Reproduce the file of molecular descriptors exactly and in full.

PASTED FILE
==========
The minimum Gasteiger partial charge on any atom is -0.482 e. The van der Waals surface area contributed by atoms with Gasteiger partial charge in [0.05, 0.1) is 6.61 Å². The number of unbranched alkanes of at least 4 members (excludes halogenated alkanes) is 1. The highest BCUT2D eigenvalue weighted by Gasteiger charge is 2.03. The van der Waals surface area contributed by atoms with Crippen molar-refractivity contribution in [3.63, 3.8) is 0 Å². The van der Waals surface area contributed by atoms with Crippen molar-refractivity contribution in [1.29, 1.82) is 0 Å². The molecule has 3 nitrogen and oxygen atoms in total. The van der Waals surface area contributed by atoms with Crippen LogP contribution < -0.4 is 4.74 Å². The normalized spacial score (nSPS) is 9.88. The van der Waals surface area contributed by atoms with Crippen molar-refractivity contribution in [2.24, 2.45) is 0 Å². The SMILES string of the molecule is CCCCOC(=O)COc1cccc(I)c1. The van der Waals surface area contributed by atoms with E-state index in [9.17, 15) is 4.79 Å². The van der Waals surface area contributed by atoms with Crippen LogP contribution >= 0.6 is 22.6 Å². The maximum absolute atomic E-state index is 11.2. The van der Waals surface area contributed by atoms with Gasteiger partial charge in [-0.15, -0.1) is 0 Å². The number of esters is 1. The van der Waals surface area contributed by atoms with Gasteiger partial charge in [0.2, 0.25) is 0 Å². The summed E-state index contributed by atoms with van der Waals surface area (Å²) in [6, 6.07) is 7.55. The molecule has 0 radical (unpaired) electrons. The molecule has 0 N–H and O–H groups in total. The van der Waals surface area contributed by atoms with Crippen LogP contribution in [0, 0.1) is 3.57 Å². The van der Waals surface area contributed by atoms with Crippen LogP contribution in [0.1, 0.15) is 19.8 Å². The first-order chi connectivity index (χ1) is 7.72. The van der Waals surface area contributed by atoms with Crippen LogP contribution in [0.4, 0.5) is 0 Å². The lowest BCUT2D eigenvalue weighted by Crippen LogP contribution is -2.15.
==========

The minimum Gasteiger partial charge on any atom is -0.482 e. The van der Waals surface area contributed by atoms with Gasteiger partial charge in [0.05, 0.1) is 6.61 Å². The number of unbranched alkanes of at least 4 members (excludes halogenated alkanes) is 1. The highest BCUT2D eigenvalue weighted by Gasteiger charge is 2.03. The van der Waals surface area contributed by atoms with Crippen molar-refractivity contribution in [3.63, 3.8) is 0 Å². The van der Waals surface area contributed by atoms with Crippen molar-refractivity contribution in [1.29, 1.82) is 0 Å². The molecule has 3 nitrogen and oxygen atoms in total. The van der Waals surface area contributed by atoms with Crippen LogP contribution < -0.4 is 4.74 Å². The normalized spacial score (nSPS) is 9.88. The van der Waals surface area contributed by atoms with Crippen molar-refractivity contribution in [2.24, 2.45) is 0 Å². The SMILES string of the molecule is CCCCOC(=O)COc1cccc(I)c1. The van der Waals surface area contributed by atoms with E-state index in [9.17, 15) is 4.79 Å². The van der Waals surface area contributed by atoms with Crippen LogP contribution >= 0.6 is 22.6 Å². The maximum absolute atomic E-state index is 11.2. The van der Waals surface area contributed by atoms with Gasteiger partial charge in [-0.15, -0.1) is 0 Å². The number of esters is 1. The van der Waals surface area contributed by atoms with Gasteiger partial charge in [0.2, 0.25) is 0 Å². The summed E-state index contributed by atoms with van der Waals surface area (Å²) in [6, 6.07) is 7.55. The molecule has 0 radical (unpaired) electrons. The molecule has 0 N–H and O–H groups in total. The van der Waals surface area contributed by atoms with Crippen LogP contribution in [0, 0.1) is 3.57 Å². The van der Waals surface area contributed by atoms with Crippen LogP contribution in [0.1, 0.15) is 19.8 Å². The first-order chi connectivity index (χ1) is 7.72. The van der Waals surface area contributed by atoms with Crippen LogP contribution in [0.4, 0.5) is 0 Å². The lowest BCUT2D eigenvalue weighted by Crippen LogP contribution is -2.15.